The Garden Spider: Guardian of a Door to Another Dimension3 minute read

Garden Spider

A garden spider stars in this piece of my nature writing; the piece is based on the first stage of a Lakeland walk from Wasdale Head to Scafell Pike, England’s highest mountain.

The Garden Spider: Guardian of a Door to Another Dimension

I leave the hamlet of Wasdale Head behind and enter into a field rich with rushes reminiscent of the bristles of a witch’s broom. Towering all around are giants, their faces tinged with ginger stubble as Autumn’s auburn grabs ahold of Summer’s green and gradually disintegrates it into nothingness.

Great Gable, Scafell and Scafell Pike are just a few of the venerable spirits who gaze down at me in the valley bottom, a valley that has been under their watchful eye for millennia.

I arrive at a beautifully clear beck, its water as pure as mountain air and sustaining a thriving population of aquatic vegetation. Leaves, like small, elongated lily pads, float, closely-packed, like overlapping feathers, along a central stretch of the stream.

Swaying rhythmically to and fro beneath the softly flowing water on either side of the vegetal island are countless more of the ovaliform leaves growing gradually towards the surface in their bid for extra light.

I cross the beck at its shallowest point and on tiptoes in an effort to prevent its waters from flooding my Gore-Tex-lined boots. Rush-filled field is abruptly replaced by gorse-dominant scrub, almost as if the beck acts as a demarcation between the two different habitat types.

In the confines of the mean-looking masses of green spikes and spines is an impressive collection of cobwebs. Sitting smack bang in the centre of one of these masterful constructions is a garden spider, its spindly, stripy, amber and black limbs incandescent in the morning sun. Its abdomen is a ruddy great, grey-beige bulge that looks like it’s made from felt, and tattooed tastefully across the back of this swelling is a detailed series of black-bordered, cream-coloured markings arranged in the shape of a cross.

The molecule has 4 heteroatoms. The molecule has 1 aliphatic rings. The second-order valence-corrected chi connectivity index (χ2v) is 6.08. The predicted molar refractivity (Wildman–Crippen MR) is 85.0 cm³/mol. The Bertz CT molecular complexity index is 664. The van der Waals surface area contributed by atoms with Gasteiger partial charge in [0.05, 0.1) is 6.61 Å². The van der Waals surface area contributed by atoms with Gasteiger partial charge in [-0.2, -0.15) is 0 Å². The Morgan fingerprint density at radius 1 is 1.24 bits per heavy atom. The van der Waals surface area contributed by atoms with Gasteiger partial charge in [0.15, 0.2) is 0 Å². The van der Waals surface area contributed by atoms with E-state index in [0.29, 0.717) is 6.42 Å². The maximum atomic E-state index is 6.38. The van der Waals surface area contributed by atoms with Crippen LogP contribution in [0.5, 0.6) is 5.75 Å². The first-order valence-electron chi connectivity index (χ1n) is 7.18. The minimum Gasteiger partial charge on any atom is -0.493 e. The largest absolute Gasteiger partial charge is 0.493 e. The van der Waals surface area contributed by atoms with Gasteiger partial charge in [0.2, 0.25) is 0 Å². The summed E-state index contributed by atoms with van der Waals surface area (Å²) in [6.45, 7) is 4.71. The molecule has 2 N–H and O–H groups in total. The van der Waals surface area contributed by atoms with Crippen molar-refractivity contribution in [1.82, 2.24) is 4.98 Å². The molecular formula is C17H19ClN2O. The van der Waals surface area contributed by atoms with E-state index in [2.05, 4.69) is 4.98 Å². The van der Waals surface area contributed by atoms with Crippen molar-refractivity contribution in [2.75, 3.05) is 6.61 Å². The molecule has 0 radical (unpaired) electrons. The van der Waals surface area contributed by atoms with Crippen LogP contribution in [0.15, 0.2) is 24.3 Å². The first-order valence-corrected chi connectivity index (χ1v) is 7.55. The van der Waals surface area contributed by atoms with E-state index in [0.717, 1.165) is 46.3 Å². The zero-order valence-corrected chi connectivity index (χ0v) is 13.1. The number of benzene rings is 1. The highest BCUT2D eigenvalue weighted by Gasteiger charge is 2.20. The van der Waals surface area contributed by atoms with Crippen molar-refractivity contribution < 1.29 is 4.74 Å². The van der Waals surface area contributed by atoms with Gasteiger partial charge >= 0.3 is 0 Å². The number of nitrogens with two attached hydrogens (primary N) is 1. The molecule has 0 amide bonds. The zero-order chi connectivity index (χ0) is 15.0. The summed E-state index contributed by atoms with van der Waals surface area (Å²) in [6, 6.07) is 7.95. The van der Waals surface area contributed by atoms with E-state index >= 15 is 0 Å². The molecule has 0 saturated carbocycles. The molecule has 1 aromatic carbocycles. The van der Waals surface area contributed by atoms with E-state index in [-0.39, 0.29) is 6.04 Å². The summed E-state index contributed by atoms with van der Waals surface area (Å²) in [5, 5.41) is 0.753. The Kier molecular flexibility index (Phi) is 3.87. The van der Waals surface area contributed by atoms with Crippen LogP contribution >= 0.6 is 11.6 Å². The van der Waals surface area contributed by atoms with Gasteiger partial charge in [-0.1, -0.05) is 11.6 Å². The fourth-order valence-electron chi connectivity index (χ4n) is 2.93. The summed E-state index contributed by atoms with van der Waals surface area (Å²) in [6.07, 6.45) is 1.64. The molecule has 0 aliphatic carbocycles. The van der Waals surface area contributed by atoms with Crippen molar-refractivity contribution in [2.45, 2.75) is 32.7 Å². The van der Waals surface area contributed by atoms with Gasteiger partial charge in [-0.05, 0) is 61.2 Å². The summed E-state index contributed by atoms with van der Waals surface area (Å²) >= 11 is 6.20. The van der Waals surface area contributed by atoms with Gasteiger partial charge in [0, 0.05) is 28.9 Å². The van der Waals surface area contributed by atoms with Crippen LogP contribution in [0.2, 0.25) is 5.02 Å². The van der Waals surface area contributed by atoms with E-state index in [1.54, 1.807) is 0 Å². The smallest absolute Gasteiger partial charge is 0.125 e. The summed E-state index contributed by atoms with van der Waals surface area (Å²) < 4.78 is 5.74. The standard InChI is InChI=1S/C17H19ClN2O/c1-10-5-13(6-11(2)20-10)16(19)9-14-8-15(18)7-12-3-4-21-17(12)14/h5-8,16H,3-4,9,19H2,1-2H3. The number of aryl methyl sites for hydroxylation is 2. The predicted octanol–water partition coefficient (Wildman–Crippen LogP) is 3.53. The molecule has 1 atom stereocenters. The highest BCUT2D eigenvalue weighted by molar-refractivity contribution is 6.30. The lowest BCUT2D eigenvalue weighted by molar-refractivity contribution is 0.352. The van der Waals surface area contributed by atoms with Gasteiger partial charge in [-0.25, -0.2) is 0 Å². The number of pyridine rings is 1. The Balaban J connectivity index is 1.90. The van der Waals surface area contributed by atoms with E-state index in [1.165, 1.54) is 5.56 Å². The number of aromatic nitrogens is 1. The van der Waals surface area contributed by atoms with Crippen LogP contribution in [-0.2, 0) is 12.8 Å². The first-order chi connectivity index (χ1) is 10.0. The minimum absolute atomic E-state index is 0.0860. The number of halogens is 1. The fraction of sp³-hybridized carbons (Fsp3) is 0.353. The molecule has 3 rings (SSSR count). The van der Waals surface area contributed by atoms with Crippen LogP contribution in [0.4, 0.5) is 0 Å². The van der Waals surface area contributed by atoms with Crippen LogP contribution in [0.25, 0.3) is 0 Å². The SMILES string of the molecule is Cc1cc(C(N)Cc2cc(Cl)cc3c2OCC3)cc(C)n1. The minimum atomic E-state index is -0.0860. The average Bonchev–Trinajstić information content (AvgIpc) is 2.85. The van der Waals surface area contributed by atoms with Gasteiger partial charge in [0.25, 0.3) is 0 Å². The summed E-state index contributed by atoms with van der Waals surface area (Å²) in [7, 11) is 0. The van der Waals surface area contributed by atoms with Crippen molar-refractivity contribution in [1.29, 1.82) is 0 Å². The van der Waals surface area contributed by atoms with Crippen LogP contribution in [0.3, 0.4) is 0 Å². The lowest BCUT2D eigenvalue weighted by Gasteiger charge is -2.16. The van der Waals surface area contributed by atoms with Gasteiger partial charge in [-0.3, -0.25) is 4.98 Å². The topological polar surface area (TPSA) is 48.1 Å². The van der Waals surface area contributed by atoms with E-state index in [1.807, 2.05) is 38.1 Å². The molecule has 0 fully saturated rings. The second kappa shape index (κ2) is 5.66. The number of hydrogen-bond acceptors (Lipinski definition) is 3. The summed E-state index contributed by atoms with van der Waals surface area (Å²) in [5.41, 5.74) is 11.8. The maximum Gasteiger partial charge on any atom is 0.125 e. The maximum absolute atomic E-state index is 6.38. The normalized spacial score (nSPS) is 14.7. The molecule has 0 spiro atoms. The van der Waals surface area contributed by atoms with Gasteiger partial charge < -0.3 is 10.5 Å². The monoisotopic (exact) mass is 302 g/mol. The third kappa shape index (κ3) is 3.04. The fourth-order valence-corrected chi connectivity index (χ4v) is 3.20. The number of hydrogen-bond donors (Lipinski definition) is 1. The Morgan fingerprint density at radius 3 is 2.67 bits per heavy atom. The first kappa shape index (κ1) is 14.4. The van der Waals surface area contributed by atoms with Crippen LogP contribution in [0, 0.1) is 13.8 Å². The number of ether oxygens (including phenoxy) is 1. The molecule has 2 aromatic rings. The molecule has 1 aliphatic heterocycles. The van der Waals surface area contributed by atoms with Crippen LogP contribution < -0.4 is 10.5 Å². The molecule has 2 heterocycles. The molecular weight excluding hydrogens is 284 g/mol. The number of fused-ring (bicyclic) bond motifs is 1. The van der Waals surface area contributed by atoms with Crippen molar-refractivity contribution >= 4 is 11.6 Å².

Focused on the web whilst still walking along, I notice the complex nexus of threads disappear from one second to the next. I take one step back and the assemblage reappears. I rock my head from side to side, like a head-bobbing barn owl attempting to obtain a better picture of the world around it, and with each sway the webbing moves, like an apparition, in and out of apparent existence.

I feel like I have discovered the door to another dimension, a spider the gatekeeper, a discovery that doesn’t seem so far-fetched in this fantasy-like world of witches’ brooms, giants and magical changes of colour.

An air of unsociableness oozes from the many gorse bushes before me, no doubt owing to their potential to inflict pain should I venture too far into their personal space. However, among the many gorse bushes, I see a single bush whose unneighbourly outward form is balanced by the delicate beauty of its citrus yellow petals. The flowers are petite and few and far between, sporadic spots of sunshine, their level of flamboyance enticingly modest.

Moving on, deciduous trees add to the mix of vegetation. Contrary to most of the ferns on the slopes of the fells, the majority of plant life down here on the valley floor still keeps a hold of its chlorophyllous green. The exceptions are the hawthorn and rowan trees, which have already lost, in many cases, each and every leaf, their crimson-coloured, berry-laden crowns now striking structures in the landscape.